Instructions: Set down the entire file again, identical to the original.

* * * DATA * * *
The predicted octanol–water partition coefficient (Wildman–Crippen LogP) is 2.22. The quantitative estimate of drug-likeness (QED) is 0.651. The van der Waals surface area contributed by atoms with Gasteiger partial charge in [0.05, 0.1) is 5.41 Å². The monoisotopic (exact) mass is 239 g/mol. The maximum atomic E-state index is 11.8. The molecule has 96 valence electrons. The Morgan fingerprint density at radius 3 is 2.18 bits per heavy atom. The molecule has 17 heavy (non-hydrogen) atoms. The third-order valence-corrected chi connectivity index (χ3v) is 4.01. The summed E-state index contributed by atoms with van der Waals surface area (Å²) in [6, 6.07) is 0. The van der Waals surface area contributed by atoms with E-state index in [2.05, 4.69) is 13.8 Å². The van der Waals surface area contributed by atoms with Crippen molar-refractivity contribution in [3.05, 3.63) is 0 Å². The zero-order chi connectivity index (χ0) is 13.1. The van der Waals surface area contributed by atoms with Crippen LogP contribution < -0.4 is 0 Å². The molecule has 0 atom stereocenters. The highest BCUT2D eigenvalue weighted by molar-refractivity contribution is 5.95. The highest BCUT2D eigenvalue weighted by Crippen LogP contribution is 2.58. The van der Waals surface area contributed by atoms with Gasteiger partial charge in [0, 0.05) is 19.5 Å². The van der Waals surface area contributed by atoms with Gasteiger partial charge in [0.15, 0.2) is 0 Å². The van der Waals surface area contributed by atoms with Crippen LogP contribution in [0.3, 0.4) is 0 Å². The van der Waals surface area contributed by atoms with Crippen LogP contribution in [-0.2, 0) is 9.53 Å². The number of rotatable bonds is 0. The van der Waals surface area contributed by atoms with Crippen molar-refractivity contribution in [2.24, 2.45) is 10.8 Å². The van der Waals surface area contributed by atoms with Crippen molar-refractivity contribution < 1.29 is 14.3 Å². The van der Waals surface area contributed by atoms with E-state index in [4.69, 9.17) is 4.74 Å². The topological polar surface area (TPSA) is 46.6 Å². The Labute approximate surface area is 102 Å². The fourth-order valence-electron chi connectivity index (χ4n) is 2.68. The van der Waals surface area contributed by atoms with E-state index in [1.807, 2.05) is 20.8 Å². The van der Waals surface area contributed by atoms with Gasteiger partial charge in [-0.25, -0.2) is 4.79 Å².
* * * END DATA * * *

The predicted octanol–water partition coefficient (Wildman–Crippen LogP) is 2.22. The quantitative estimate of drug-likeness (QED) is 0.651. The van der Waals surface area contributed by atoms with Gasteiger partial charge in [0.05, 0.1) is 5.41 Å². The monoisotopic (exact) mass is 239 g/mol. The maximum atomic E-state index is 11.8. The molecule has 96 valence electrons. The Morgan fingerprint density at radius 3 is 2.18 bits per heavy atom. The molecule has 17 heavy (non-hydrogen) atoms. The third-order valence-corrected chi connectivity index (χ3v) is 4.01. The summed E-state index contributed by atoms with van der Waals surface area (Å²) in [6, 6.07) is 0. The van der Waals surface area contributed by atoms with E-state index in [2.05, 4.69) is 13.8 Å². The van der Waals surface area contributed by atoms with Crippen molar-refractivity contribution in [3.05, 3.63) is 0 Å². The zero-order chi connectivity index (χ0) is 13.1. The van der Waals surface area contributed by atoms with Crippen LogP contribution < -0.4 is 0 Å². The molecule has 0 atom stereocenters. The highest BCUT2D eigenvalue weighted by molar-refractivity contribution is 5.95. The highest BCUT2D eigenvalue weighted by Crippen LogP contribution is 2.58. The van der Waals surface area contributed by atoms with Gasteiger partial charge in [0, 0.05) is 19.5 Å². The van der Waals surface area contributed by atoms with Gasteiger partial charge in [0.15, 0.2) is 0 Å². The van der Waals surface area contributed by atoms with Crippen LogP contribution in [0.3, 0.4) is 0 Å². The van der Waals surface area contributed by atoms with Crippen LogP contribution in [-0.2, 0) is 9.53 Å². The number of rotatable bonds is 0. The van der Waals surface area contributed by atoms with Crippen molar-refractivity contribution in [2.24, 2.45) is 10.8 Å². The van der Waals surface area contributed by atoms with Crippen molar-refractivity contribution < 1.29 is 14.3 Å². The van der Waals surface area contributed by atoms with E-state index in [4.69, 9.17) is 4.74 Å². The topological polar surface area (TPSA) is 46.6 Å². The Labute approximate surface area is 102 Å². The fourth-order valence-electron chi connectivity index (χ4n) is 2.68. The van der Waals surface area contributed by atoms with E-state index in [1.807, 2.05) is 20.8 Å². The van der Waals surface area contributed by atoms with Gasteiger partial charge in [-0.25, -0.2) is 4.79 Å².